Gusts of wind rustle dead leaves up and down the street. Something resembling a man stands at the edge of a wobbly ring of salt cast on the asphalt, leering down at someone resembling a teenage girl. His lumbering shadow eclipses her small frame, blocking out what little moonlight manages to find its way through the clouds.

“Why did you wake me,” he growls, less a question than a threat. “You’d better have brought me something good.” He shudders, sending feathers and fur tumbling from underneath his hooded cloak onto his gnarled, polydactyl feet.

Amara looks down at her beige hands, at the smooth glass bottle filled with amber liquid she stole from her mother’s secret stash. She extends her arms towards this man, this thing she summoned to solve a problem, in offering. “Here. Brandy.”

He snatches the bottle from her hands, examines it from every angle before unscrewing its metal cap and taking a swig. He wipes his mouth with the back of a pale hand and glowers at her again. “I’m listening.”

Amara licks her lips. “I want you to make me white.”

The man-thing spits out his third mouthful of brandy. “What?” He begins to laugh, a slow, building laugh, culminating in him doubled over, shaking. “You want WHAT?”

Thunder claps. Amara feels a drop of water fall onto her cheek. For a second, she reconsiders what she came out here to do. Maybe I should just go back home to Mama. Maybe I don’t need to do this. But then she remembers running, running after Mama and Pop, running towards a crowd of people, running towards Jerome’s lifeless body. She remembers how her father started drinking a month after her brother was murdered, how he chose oblivion over the family he had left, how he chose to drive home from work drunk and leave her not only brotherless but fatherless. She remembers how her mother spends her days fighting against police violence and her nights crying for the men she lost to it. She remembers all this, and remembers why she came. To save Mama from more grief. To get a better life for both of us.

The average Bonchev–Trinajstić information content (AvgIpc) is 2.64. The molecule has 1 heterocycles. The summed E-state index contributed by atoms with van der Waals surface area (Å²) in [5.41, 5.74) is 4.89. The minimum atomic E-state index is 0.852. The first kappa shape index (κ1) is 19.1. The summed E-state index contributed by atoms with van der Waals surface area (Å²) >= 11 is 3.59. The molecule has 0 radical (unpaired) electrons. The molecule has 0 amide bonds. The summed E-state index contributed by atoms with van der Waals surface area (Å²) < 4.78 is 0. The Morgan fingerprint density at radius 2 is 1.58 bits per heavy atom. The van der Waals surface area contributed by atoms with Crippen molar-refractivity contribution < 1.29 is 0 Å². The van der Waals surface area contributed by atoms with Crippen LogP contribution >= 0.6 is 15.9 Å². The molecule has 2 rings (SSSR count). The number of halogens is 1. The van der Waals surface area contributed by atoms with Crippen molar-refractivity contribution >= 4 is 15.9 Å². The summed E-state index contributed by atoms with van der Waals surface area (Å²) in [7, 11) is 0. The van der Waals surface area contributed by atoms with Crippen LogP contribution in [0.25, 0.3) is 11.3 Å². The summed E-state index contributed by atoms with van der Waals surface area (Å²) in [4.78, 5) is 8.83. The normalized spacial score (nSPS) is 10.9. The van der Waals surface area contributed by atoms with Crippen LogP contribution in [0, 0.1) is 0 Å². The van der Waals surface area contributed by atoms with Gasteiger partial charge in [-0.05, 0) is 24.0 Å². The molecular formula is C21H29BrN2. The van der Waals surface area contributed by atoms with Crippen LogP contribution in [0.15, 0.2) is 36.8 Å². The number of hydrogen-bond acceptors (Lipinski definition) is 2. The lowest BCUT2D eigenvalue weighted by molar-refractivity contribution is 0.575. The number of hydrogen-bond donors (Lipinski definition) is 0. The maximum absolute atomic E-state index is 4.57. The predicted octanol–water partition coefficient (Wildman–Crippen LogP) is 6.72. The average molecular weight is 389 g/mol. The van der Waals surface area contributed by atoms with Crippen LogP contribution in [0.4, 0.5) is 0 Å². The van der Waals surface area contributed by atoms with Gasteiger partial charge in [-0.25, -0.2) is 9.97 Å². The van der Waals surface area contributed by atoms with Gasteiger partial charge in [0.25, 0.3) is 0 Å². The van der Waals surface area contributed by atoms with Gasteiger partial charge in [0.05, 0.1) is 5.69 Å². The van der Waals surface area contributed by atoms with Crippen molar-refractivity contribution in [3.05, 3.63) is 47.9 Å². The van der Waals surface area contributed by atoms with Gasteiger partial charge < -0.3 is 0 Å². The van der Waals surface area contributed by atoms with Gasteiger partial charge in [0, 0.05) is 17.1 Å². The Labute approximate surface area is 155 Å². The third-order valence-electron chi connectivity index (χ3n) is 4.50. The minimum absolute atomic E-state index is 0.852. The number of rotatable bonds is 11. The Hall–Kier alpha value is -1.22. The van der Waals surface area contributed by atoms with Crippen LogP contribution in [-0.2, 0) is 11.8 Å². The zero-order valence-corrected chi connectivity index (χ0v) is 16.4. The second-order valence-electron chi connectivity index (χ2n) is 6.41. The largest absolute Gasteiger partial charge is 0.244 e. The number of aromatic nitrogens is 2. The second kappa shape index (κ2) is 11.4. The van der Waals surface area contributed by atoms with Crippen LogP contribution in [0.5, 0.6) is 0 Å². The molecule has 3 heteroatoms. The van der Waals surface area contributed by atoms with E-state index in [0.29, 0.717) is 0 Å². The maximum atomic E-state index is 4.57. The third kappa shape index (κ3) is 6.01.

“You heard me,” she says, setting her jaw and glaring up at him. “I want you to make me a white girl. Blonde hair, blue eyes, all of it.”

Lightning flashes and the man-thing’s face is suddenly directly in front of hers, his paperwhite neck distorted and extended far outside the range of natural. He peers into her face, through her, gauging whether or not this child knows the implications of what she’s asking for. Hoping she doesn’t, because it’s so much more fun when they don’t see it coming.

Amara stands her ground, but she is trembling. Another thunderclap rings in her ears; she feels the heat of his chest radiating onto her forehead, his neck contorting so he can examine all sides of her. She wills herself to remain still while he sniffs the air around her head, determining the veracity of her request. A lightning flash illuminates his features again and she notices with alarm that his eyes have no irises, his nose has no nostrils, and his mouth does not open as he speaks his next words to her.

“It is done. And may I be the first among us to say, thank you.”

Amara looks down at her hands. They are as pale as the hidden moon. When she looks up, the man-thing is gone.

Part 2

Inspired by the film Wake (Bree Newsome), the novel The Good House (Tananarive Due), the short story “Wet Pain” (Terence Taylor), and, I’m sure, Toni Morrison’s The Bluest Eye. Also, the last part of this tweet by Jay Smooth.

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